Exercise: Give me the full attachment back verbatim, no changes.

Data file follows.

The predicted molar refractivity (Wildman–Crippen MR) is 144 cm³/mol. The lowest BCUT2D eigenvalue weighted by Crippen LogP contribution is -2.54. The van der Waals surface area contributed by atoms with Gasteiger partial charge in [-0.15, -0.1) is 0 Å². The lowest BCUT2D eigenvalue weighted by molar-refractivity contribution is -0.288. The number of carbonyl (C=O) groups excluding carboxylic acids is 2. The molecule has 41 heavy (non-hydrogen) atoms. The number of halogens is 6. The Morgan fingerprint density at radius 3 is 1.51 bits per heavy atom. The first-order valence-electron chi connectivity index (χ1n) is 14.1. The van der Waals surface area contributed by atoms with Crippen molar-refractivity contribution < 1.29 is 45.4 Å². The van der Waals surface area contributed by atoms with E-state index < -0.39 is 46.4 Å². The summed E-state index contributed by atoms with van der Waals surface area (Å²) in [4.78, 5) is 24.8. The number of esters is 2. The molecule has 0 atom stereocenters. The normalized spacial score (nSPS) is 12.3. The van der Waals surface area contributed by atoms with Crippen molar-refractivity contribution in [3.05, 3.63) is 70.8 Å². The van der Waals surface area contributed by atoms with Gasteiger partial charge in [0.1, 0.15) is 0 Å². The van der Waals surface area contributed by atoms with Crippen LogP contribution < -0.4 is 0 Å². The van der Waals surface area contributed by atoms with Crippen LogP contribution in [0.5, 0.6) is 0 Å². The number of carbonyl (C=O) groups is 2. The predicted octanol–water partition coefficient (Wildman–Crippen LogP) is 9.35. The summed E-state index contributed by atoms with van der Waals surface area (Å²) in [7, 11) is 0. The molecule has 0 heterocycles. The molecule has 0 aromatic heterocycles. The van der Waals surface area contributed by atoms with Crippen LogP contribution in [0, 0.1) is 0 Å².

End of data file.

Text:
The predicted molar refractivity (Wildman–Crippen MR) is 144 cm³/mol. The lowest BCUT2D eigenvalue weighted by Crippen LogP contribution is -2.54. The van der Waals surface area contributed by atoms with Gasteiger partial charge in [-0.15, -0.1) is 0 Å². The lowest BCUT2D eigenvalue weighted by molar-refractivity contribution is -0.288. The number of carbonyl (C=O) groups excluding carboxylic acids is 2. The molecule has 41 heavy (non-hydrogen) atoms. The number of halogens is 6. The Morgan fingerprint density at radius 3 is 1.51 bits per heavy atom. The first-order valence-electron chi connectivity index (χ1n) is 14.1. The van der Waals surface area contributed by atoms with Crippen molar-refractivity contribution < 1.29 is 45.4 Å². The van der Waals surface area contributed by atoms with E-state index < -0.39 is 46.4 Å². The summed E-state index contributed by atoms with van der Waals surface area (Å²) in [4.78, 5) is 24.8. The number of esters is 2. The molecule has 0 atom stereocenters. The normalized spacial score (nSPS) is 12.3. The van der Waals surface area contributed by atoms with Crippen molar-refractivity contribution in [3.05, 3.63) is 70.8 Å². The van der Waals surface area contributed by atoms with Gasteiger partial charge in [0.1, 0.15) is 0 Å². The van der Waals surface area contributed by atoms with Crippen LogP contribution < -0.4 is 0 Å². The van der Waals surface area contributed by atoms with Crippen LogP contribution in [0.5, 0.6) is 0 Å². The number of carbonyl (C=O) groups is 2. The predicted octanol–water partition coefficient (Wildman–Crippen LogP) is 9.35. The summed E-state index contributed by atoms with van der Waals surface area (Å²) in [7, 11) is 0. The molecule has 0 heterocycles. The molecule has 0 aromatic heterocycles. The van der Waals surface area contributed by atoms with Crippen LogP contribution in [0, 0.1) is 0 Å².